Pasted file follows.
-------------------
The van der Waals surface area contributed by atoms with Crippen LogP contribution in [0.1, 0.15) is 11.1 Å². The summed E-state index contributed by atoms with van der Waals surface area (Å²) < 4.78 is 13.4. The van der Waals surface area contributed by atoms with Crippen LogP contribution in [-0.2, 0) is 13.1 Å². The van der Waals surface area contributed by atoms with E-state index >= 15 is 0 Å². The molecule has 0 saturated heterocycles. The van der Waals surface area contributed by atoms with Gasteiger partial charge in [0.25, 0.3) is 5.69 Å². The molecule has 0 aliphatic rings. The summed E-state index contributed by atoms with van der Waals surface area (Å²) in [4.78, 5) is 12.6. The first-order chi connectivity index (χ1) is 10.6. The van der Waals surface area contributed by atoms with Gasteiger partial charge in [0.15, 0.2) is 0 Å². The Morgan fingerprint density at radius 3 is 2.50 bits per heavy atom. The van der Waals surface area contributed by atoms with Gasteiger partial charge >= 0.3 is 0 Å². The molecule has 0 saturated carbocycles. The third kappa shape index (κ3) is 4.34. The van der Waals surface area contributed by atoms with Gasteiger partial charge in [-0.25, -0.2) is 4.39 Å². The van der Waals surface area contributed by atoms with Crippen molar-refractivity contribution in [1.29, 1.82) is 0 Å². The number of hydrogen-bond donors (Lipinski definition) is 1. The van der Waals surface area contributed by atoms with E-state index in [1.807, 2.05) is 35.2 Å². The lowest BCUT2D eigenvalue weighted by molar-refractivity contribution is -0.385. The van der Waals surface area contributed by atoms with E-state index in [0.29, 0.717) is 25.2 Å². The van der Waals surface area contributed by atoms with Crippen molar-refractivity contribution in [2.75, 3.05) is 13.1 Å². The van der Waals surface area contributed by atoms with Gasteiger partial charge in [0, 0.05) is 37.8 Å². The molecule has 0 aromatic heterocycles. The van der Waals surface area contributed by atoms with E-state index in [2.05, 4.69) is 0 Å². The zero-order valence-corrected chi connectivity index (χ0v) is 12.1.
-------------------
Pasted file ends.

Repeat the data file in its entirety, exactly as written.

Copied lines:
The van der Waals surface area contributed by atoms with Crippen LogP contribution in [0.1, 0.15) is 11.1 Å². The summed E-state index contributed by atoms with van der Waals surface area (Å²) < 4.78 is 13.4. The van der Waals surface area contributed by atoms with Crippen LogP contribution in [-0.2, 0) is 13.1 Å². The van der Waals surface area contributed by atoms with E-state index >= 15 is 0 Å². The molecule has 0 saturated heterocycles. The van der Waals surface area contributed by atoms with Gasteiger partial charge in [0.25, 0.3) is 5.69 Å². The molecule has 0 aliphatic rings. The summed E-state index contributed by atoms with van der Waals surface area (Å²) in [4.78, 5) is 12.6. The first-order chi connectivity index (χ1) is 10.6. The van der Waals surface area contributed by atoms with Gasteiger partial charge in [0.15, 0.2) is 0 Å². The Morgan fingerprint density at radius 3 is 2.50 bits per heavy atom. The van der Waals surface area contributed by atoms with Gasteiger partial charge >= 0.3 is 0 Å². The molecule has 0 saturated carbocycles. The third kappa shape index (κ3) is 4.34. The van der Waals surface area contributed by atoms with Gasteiger partial charge in [-0.25, -0.2) is 4.39 Å². The van der Waals surface area contributed by atoms with Crippen molar-refractivity contribution in [1.29, 1.82) is 0 Å². The number of hydrogen-bond donors (Lipinski definition) is 1. The van der Waals surface area contributed by atoms with E-state index in [1.807, 2.05) is 35.2 Å². The lowest BCUT2D eigenvalue weighted by molar-refractivity contribution is -0.385. The van der Waals surface area contributed by atoms with E-state index in [0.29, 0.717) is 25.2 Å². The van der Waals surface area contributed by atoms with Crippen molar-refractivity contribution in [2.75, 3.05) is 13.1 Å². The van der Waals surface area contributed by atoms with Gasteiger partial charge in [0, 0.05) is 37.8 Å². The molecule has 0 aromatic heterocycles. The van der Waals surface area contributed by atoms with E-state index in [2.05, 4.69) is 0 Å². The zero-order valence-corrected chi connectivity index (χ0v) is 12.1.